On March 11, 2011, 2:46pm, everyone in the country of Japan had a story.
This is mine:
I was sitting in the brilliant Japanese invention called a kotatsu, a low table with an electric stove installed on its underside and a blanket draped over it. My grandfather and I sat on pillows on the floor with our legs under the table, in the warmth. I was listening to my grandfather explain about haiku, which he writes professionally, and trying my best not to drop off.
The next moment I heard my grandmother’s voice from the other room, saying, “Is there an earthquake?” The sliding doors of the house began rattling furiously in their frames. My eyes were drawn to the light above our heads, which was swinging wildly. “I’m turning off the stoves,” my grandmother called, before calmly joining us in the living room, taking a jar of jam off of a high shelf as she went. I eyed the ceiling doubtfully, wondering if the old rafters would hold. Reading my expression, my grandmother said kindly, “Don’t worry, it won’t fall.” A few moments later, the shaking died down. “Maybe we should turn on the TV. That felt pretty big for this area.”
The television showed chaos. Beeps and frantic warnings from newscasters. Maps of Japan, its coast flashing in reds and yellows and whites, indicating tsunami warnings. Magnitudes and cities being read out at a rapid pace.
And then the footage of the tsunami came. We watched, dumbfounded, as angry waves of black swallowed the land. It could not be described as seawater. It was not water anymore. Planks of wood that I realized were the remains of buildings, cars that looked like mere toys in the crushing hands of nature, boats pushed along and thrown into houses. The houses themselves, carried whole for unfathomable distances, piling up against the raised grassy slopes that led up to roads, roads with cars still driving on them. Who were their drivers? What was going through their minds as they turned their heads to see these waves of terrible fury demolishing their countryside? I remember screaming once, yelling for a car to turn, just turn NOW, onto the fields even, just GET AWAY. Begging the mass of debris to STOP, please stop, there are people in that car.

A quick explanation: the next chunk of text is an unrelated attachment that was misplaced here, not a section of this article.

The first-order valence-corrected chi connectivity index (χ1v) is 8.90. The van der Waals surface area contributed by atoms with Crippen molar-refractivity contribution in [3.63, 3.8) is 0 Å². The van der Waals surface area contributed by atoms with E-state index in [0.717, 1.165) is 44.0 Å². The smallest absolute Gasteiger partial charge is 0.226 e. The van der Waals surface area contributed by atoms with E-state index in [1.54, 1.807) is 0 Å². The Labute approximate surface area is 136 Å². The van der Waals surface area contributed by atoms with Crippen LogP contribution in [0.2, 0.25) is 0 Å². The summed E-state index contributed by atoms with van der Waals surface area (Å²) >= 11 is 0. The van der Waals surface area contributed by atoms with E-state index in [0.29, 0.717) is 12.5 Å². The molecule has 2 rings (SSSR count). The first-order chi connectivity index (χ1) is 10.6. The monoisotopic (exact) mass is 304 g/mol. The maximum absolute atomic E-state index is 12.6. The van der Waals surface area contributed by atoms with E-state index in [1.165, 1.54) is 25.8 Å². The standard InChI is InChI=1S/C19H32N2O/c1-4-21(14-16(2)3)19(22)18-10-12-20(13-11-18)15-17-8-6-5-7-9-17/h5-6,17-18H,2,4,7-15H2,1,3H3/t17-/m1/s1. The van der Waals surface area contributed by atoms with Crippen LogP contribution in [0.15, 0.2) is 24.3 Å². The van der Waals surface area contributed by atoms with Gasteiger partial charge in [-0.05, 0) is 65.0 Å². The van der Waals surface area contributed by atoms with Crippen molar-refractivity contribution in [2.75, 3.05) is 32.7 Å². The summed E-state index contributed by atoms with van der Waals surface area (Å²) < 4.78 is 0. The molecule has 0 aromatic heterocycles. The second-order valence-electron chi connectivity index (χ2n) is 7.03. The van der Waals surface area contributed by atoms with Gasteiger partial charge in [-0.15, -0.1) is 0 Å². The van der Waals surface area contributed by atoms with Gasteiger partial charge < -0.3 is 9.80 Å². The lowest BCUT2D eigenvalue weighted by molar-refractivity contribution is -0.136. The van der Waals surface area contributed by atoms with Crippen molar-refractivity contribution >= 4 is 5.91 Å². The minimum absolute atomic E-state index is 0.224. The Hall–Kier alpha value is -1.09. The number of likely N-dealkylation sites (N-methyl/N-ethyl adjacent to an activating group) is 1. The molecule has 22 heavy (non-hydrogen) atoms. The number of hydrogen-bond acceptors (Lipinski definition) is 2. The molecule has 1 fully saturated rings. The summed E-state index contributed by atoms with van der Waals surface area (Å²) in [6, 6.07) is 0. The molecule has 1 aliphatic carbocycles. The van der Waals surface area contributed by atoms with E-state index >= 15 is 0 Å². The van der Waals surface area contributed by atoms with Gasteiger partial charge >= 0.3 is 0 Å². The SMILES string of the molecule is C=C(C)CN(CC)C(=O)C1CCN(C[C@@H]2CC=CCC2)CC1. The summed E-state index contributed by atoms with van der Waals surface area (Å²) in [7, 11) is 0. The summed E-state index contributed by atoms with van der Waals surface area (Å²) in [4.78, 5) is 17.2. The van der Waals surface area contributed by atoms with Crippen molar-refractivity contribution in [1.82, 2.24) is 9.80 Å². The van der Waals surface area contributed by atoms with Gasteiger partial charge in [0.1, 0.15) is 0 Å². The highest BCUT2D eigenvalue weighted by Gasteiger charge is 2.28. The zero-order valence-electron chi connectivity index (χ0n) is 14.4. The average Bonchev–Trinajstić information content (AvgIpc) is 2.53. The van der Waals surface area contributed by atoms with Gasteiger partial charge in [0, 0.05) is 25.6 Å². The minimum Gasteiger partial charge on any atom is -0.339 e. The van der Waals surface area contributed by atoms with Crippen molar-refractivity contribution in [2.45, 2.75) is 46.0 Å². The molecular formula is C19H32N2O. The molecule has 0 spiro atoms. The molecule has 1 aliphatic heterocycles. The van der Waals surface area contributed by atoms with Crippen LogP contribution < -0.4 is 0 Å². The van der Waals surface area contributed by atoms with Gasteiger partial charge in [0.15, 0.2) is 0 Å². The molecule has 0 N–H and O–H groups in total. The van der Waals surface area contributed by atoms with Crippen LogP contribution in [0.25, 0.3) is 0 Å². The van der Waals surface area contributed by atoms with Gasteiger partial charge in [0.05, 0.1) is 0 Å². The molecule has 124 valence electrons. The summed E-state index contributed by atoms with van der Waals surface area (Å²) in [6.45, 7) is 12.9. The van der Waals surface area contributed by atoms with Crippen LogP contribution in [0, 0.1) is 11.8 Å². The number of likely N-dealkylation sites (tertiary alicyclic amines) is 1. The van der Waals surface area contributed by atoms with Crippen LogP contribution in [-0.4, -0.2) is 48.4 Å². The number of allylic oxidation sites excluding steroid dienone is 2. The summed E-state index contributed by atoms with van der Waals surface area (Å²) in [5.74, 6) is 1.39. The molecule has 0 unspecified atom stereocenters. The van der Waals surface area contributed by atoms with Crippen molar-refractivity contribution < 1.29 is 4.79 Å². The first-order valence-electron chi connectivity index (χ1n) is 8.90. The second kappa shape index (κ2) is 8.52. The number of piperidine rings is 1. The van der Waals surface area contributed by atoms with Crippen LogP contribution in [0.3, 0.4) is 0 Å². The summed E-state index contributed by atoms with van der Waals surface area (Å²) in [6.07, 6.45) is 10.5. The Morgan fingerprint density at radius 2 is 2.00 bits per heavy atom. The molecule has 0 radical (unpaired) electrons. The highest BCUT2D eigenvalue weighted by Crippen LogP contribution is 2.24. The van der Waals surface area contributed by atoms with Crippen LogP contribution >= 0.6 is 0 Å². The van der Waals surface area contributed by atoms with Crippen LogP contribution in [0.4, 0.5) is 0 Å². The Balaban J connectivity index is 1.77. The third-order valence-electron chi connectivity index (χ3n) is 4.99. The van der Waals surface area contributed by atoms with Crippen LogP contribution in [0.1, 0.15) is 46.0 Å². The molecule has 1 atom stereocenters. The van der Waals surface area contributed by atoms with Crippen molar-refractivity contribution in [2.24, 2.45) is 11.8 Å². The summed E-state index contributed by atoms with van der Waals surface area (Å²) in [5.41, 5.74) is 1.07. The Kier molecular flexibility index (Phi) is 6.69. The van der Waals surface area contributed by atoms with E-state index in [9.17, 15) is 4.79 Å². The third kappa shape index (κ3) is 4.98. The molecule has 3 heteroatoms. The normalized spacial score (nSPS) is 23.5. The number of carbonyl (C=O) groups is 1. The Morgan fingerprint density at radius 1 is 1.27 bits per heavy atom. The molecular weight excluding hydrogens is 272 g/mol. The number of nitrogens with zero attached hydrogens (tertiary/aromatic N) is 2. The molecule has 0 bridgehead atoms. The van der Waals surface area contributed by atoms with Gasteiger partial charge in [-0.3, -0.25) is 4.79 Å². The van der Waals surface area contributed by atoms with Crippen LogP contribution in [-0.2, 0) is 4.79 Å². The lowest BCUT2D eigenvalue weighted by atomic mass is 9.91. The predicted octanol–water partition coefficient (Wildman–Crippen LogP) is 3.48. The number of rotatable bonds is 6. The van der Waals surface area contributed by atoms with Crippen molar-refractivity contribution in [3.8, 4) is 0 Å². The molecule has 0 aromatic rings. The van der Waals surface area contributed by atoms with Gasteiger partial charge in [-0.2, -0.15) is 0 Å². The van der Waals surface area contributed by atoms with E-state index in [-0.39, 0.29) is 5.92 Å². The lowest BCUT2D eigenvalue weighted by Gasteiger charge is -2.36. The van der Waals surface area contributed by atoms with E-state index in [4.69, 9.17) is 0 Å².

But the tsunami did not stop. It kept pushing and pushing.
It was terrible.
Our lives stopped for a couple of days. Once or twice the house shook again, and I began to interpret the rattling doors as a warning for another quake. One time an earthquake struck at night, and I hid under my blankets. a flashlight clutched in my hand.
I called all of my host families. Back in Yokohama, objects had fallen off of shelves and people had struggled to keep their balance. But mercifully, everyone was alright. But though our aftershocks were few and far between, the Tokyo and Yokohama areas were shaking daily. My host sister told me she felt as though she was always shaking, just shaking and shaking. I understood what she meant, when I returned to Yokohama for four days to pack my things and prepare to leave the country.
Gas stations had three hour lines. Even in the rural town of Omachi, they only sold us 1000 yen’s worth, which equals less than ten liters. At supermarkets, shelves quietly emptied of bread and batteries and instant dry food as worried citizens hoarded supplies. Life was continuing like normal in these less-affected regions of Japan, but the obvious signs of natural disaster haunted our routines. Blackouts made train schedules strange and unpredictable. School was canceled. The news was filled with death tolls and horrible footage, occasionally interrupted by a severe earthquake warning.
On March 23rd, I was sitting in a plane, feeling guilty but relieved, regretful but wanting so very badly to feel my parents’ arms around me.